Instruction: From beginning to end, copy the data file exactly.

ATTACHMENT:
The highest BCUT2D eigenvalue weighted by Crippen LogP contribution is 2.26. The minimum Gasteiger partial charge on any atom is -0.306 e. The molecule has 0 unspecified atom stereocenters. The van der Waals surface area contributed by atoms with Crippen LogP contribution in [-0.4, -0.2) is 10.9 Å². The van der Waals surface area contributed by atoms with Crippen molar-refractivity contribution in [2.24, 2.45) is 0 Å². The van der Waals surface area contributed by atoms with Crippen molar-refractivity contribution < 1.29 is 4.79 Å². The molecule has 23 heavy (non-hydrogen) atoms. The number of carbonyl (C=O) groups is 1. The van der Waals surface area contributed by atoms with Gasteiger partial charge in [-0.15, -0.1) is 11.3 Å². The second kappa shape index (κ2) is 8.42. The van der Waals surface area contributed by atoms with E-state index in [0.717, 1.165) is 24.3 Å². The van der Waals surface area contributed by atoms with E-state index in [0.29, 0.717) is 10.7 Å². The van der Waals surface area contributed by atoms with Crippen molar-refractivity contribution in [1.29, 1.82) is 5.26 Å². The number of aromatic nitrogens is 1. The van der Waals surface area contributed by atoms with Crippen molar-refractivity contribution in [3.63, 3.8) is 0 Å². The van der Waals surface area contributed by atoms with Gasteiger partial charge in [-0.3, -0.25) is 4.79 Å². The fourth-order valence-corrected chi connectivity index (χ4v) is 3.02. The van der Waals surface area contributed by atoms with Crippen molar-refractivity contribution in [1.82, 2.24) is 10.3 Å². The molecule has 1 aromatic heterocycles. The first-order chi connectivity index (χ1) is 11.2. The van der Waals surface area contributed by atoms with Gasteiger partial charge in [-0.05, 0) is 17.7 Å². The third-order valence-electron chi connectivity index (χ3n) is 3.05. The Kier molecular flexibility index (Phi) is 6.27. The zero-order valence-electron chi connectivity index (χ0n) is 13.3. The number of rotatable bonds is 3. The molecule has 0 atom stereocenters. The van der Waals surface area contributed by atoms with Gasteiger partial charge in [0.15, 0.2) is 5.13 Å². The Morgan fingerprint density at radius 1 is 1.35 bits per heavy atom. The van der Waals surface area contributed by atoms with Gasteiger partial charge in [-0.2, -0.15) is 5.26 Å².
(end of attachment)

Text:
The highest BCUT2D eigenvalue weighted by Crippen LogP contribution is 2.26. The minimum Gasteiger partial charge on any atom is -0.306 e. The molecule has 0 unspecified atom stereocenters. The van der Waals surface area contributed by atoms with Crippen LogP contribution in [-0.4, -0.2) is 10.9 Å². The van der Waals surface area contributed by atoms with Crippen molar-refractivity contribution in [2.24, 2.45) is 0 Å². The van der Waals surface area contributed by atoms with Crippen molar-refractivity contribution < 1.29 is 4.79 Å². The molecule has 23 heavy (non-hydrogen) atoms. The number of carbonyl (C=O) groups is 1. The van der Waals surface area contributed by atoms with Gasteiger partial charge in [-0.15, -0.1) is 11.3 Å². The second kappa shape index (κ2) is 8.42. The van der Waals surface area contributed by atoms with E-state index in [0.717, 1.165) is 24.3 Å². The van der Waals surface area contributed by atoms with E-state index in [0.29, 0.717) is 10.7 Å². The van der Waals surface area contributed by atoms with Crippen molar-refractivity contribution in [1.29, 1.82) is 5.26 Å². The number of aromatic nitrogens is 1. The van der Waals surface area contributed by atoms with Crippen molar-refractivity contribution in [3.63, 3.8) is 0 Å². The van der Waals surface area contributed by atoms with Gasteiger partial charge in [-0.3, -0.25) is 4.79 Å². The fourth-order valence-corrected chi connectivity index (χ4v) is 3.02. The van der Waals surface area contributed by atoms with Crippen molar-refractivity contribution in [1.82, 2.24) is 10.3 Å². The molecule has 1 aromatic heterocycles. The first-order chi connectivity index (χ1) is 11.2. The van der Waals surface area contributed by atoms with Gasteiger partial charge in [-0.05, 0) is 17.7 Å². The third-order valence-electron chi connectivity index (χ3n) is 3.05. The Kier molecular flexibility index (Phi) is 6.27. The zero-order valence-electron chi connectivity index (χ0n) is 13.3. The number of rotatable bonds is 3. The molecule has 0 atom stereocenters. The van der Waals surface area contributed by atoms with Gasteiger partial charge in [0.15, 0.2) is 5.13 Å². The Morgan fingerprint density at radius 1 is 1.35 bits per heavy atom. The van der Waals surface area contributed by atoms with Gasteiger partial charge in [-0.2, -0.15) is 5.26 Å².